Cut off from the church? Here’s good news for you (and a challenge to the church)

The baptism of the Ethiopian eunuch points to a faith which is radically accepting and inclusive. (Listen.)

The Ethiopian eunuch is cut off in every way. A precious part of him has been sliced off, and this loss defines him: for we do not even know his name. Instead, we only know that he’s a eunuch. And as a eunuch, he has been cut off from having children, and from establishing a family line.

Continue reading “Cut off from the church? Here’s good news for you (and a challenge to the church)”

The gift of belonging

Sanctuary’s taking a summer break, but here’s a little something reflecting on the gift of belonging: a very significant gift we give children in our atomized society.

As a modern Westerner, I find it hard not to imagine Mary, Joseph and Jesus in a little bubble of aloneness. I see Mary and Joseph wending their way to Bethlehem, and forget they would have been travelling in a group. I see Mary giving birth alone in a stable, when she was almost certainly in a crowded family home giving birth in the warmest, safest, most normal place: near the radiant heat of the animals. I see the couple raising Jesus in a one-child nuclear family unit, when they would have lived in a family compound with aunties, uncles and cousins, and Jesus’ brothers and sisters. As I have learned from my theological studies, and from Middle Eastern friends and neighbours, ‘alone’ is a rather Western concept. It certainly wasn’t a way of life in first century Palestine.

Continue reading “The gift of belonging”

LGBTI+? You are welcome here

Last week, our brother Joel Rothman had an article published in ABC Religion & Ethics. He shows how the Bible’s descriptions of homosexuality do not match lived experience; reminds us that the church has changed its position on several significant issues of morality and Christian faithfulness; and calls us to remedy the great suffering caused by the church’s historic condemnation of LGBTQI+ people. You can read his article here. Continue reading “LGBTI+? You are welcome here”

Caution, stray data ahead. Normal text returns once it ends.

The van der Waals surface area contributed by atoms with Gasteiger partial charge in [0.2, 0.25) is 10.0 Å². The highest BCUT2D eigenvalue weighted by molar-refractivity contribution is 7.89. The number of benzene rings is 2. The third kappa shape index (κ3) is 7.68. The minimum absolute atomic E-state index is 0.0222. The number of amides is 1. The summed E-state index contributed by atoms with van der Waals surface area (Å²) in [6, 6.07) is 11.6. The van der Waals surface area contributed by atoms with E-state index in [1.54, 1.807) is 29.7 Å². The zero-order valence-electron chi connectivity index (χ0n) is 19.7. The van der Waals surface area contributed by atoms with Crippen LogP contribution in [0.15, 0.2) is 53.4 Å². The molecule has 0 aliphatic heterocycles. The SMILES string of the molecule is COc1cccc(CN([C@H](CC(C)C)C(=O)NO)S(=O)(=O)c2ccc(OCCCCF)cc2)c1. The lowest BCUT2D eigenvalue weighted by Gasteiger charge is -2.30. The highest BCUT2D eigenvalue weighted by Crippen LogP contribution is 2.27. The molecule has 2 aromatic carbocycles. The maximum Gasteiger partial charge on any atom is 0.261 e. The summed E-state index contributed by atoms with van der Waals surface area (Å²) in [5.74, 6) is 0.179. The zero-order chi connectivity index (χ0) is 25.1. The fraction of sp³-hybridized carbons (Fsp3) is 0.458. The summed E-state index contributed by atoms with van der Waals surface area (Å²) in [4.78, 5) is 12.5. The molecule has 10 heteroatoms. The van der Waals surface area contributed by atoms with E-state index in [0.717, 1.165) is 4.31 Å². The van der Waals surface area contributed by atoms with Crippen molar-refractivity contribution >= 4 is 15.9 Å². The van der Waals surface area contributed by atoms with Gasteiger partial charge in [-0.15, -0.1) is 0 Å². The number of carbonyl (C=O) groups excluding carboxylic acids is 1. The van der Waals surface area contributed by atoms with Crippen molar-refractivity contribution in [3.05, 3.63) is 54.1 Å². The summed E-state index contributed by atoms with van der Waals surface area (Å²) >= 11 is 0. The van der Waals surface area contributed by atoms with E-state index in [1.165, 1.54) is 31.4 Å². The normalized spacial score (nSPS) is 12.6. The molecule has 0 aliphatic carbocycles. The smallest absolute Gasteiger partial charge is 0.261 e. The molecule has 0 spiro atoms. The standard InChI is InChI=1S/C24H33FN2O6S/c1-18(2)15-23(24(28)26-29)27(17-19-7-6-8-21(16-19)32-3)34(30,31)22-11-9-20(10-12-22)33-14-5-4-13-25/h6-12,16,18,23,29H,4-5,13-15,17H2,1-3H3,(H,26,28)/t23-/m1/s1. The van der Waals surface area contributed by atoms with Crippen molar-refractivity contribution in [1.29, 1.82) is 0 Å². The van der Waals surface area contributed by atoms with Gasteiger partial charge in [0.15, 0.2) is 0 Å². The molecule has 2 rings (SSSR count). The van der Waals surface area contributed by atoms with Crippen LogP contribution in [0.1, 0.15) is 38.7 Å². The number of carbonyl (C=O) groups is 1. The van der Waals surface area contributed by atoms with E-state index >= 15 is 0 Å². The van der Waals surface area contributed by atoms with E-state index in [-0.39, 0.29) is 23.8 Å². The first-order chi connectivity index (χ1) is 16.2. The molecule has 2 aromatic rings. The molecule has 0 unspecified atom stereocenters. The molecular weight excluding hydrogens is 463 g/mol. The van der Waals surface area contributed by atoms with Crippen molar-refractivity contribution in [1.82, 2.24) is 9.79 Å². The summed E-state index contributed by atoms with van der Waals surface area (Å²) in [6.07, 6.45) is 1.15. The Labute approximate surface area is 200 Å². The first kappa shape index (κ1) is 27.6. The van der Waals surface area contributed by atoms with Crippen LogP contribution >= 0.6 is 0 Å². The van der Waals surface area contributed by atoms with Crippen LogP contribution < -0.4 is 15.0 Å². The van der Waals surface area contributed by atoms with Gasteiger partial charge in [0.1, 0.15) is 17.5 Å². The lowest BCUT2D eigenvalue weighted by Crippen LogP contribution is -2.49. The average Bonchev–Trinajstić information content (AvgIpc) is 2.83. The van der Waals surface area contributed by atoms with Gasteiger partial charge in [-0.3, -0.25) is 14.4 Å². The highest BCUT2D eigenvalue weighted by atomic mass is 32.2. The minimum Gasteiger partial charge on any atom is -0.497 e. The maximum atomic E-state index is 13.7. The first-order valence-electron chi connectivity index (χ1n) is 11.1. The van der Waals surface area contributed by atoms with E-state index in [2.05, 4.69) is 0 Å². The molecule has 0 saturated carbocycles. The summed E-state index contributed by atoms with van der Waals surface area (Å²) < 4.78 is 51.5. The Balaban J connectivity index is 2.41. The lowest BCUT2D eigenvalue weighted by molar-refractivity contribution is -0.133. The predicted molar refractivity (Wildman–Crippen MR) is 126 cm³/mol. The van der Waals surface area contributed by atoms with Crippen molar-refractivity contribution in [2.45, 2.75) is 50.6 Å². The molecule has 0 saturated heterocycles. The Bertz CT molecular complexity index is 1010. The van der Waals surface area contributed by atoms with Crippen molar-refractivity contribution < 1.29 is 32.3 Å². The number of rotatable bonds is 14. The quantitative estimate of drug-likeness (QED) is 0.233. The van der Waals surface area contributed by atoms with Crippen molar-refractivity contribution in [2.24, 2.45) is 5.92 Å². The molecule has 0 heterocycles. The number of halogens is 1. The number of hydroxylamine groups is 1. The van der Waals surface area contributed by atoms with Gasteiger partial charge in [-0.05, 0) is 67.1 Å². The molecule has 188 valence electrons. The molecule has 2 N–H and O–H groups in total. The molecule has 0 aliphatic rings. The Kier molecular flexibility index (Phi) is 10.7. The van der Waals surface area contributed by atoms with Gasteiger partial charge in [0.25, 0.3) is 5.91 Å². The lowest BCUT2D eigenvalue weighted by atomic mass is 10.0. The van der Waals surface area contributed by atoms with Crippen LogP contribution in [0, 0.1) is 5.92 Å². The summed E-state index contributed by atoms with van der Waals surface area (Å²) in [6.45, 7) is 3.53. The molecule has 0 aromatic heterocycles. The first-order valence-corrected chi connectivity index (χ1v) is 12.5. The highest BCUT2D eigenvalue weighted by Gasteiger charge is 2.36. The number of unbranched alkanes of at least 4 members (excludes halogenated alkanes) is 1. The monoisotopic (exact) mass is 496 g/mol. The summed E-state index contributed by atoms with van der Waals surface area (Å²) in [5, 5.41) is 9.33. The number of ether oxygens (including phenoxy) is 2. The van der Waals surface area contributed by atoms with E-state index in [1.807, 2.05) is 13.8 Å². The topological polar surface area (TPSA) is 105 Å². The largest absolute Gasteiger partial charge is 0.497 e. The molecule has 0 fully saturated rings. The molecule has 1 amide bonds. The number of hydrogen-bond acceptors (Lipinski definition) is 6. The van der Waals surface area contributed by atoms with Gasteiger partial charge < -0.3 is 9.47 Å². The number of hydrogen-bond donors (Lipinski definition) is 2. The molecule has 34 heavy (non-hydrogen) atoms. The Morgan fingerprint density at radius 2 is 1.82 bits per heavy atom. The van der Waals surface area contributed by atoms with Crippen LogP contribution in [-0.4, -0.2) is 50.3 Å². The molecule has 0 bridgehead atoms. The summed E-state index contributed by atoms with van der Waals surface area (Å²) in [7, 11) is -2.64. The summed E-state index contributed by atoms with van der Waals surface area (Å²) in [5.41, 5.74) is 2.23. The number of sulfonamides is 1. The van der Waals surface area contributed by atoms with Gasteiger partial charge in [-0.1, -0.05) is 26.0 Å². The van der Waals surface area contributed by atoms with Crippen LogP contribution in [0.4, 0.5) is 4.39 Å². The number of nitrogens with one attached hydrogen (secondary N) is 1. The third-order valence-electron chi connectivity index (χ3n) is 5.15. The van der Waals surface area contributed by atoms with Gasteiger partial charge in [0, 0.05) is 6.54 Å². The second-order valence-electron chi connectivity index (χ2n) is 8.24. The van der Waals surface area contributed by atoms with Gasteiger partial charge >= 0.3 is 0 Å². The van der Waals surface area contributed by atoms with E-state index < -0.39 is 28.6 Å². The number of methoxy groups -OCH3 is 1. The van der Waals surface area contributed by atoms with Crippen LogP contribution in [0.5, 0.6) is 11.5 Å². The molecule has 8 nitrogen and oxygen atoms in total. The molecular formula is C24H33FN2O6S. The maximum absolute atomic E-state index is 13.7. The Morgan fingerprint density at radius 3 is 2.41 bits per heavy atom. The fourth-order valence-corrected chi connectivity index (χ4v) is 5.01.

Winnowing out only violence, or the move from John to Jesus

Listen here.

Some years back, I saw a woman in a carpark smacking her child. And as she smacked, she yelled, “WE DO NOT HIT IN THIS FAMILY! WE LOVE!” It reminded me of those ostensibly Biblical parenting models, in which cool and collected parents maintain discipline by spanking their naughty children—and then lovingly use the moment as a teaching opportunity. Because the people being hit are children, and because our society doesn’t rate children’s experiences very highly, we adults can miss the contradiction here. Yet if we substitute ‘women’ for ‘children’, perhaps things become clearer: even if it’s ‘just a smack’, there is a mixed message going on, to say the least. Continue reading “Winnowing out only violence, or the move from John to Jesus”

Church without Boundaries

Listen here.

Is he a racist, or is he the redeemer? Did Jesus come to reinforce ethnic and religious boundaries, or to transcend them? We have just heard a story from the gospel according to Mark, in which Jesus calls a Syro-Phoenician woman a dog. She pushes back; and he praises her faith and heals her daughter. Whether he was a racist who changed his outlook in response to her sharp wit, or whether he was feeding her a line to show up the racism of his disciples, we’ll never really know. But we do know this: The story lies between two other stories, two occasions when Jesus heals and feeds thousands of people. Continue reading “Church without Boundaries”

State of the Union

This coming Sunday, we will re-form our congregation. After the Apostles Creed, those who are willing will be invited to stand and make a commitment to one another to journey together for the next twelve months. All are welcome: young or old, recent arrival or long-term participant, baptised or unbaptised, strong in faith or full of doubt. For we gather around Jesus Christ’s own table, and he invites everybody: no distinctions, no exceptions, no qualifying requirements. All you need to throw in your lot with us is a willingness to travel with us, and a readiness to give the elements of the commitment a red hot go, as we seek to live into God’s future together.  Continue reading “State of the Union”

Eating Out-of-Bounds: The Culture of God

Listen here.

Tonight we have a great story about food: and it makes me wonder: Who do you eat with? But first, the story. As a Jewish man, Peter will not eat certain foods; but in a vision God shows him all kinds of four-footed creatures and reptiles and birds, and tells him to kill and eat. And as prawn-cracker-crunching pork-chop-eating Gentile followers of Jesus, it’s easy for us to roll our eyes and say, Well, duh!! But we can only say “duh!” because we are beneficiaries of Peter’s response to this vision. For while he is still pondering what he has seen, he is invited to the house of Cornelius, a Gentile. On the basis of the vision, Peter the Jew accepts. Continue reading “Eating Out-of-Bounds: The Culture of God”

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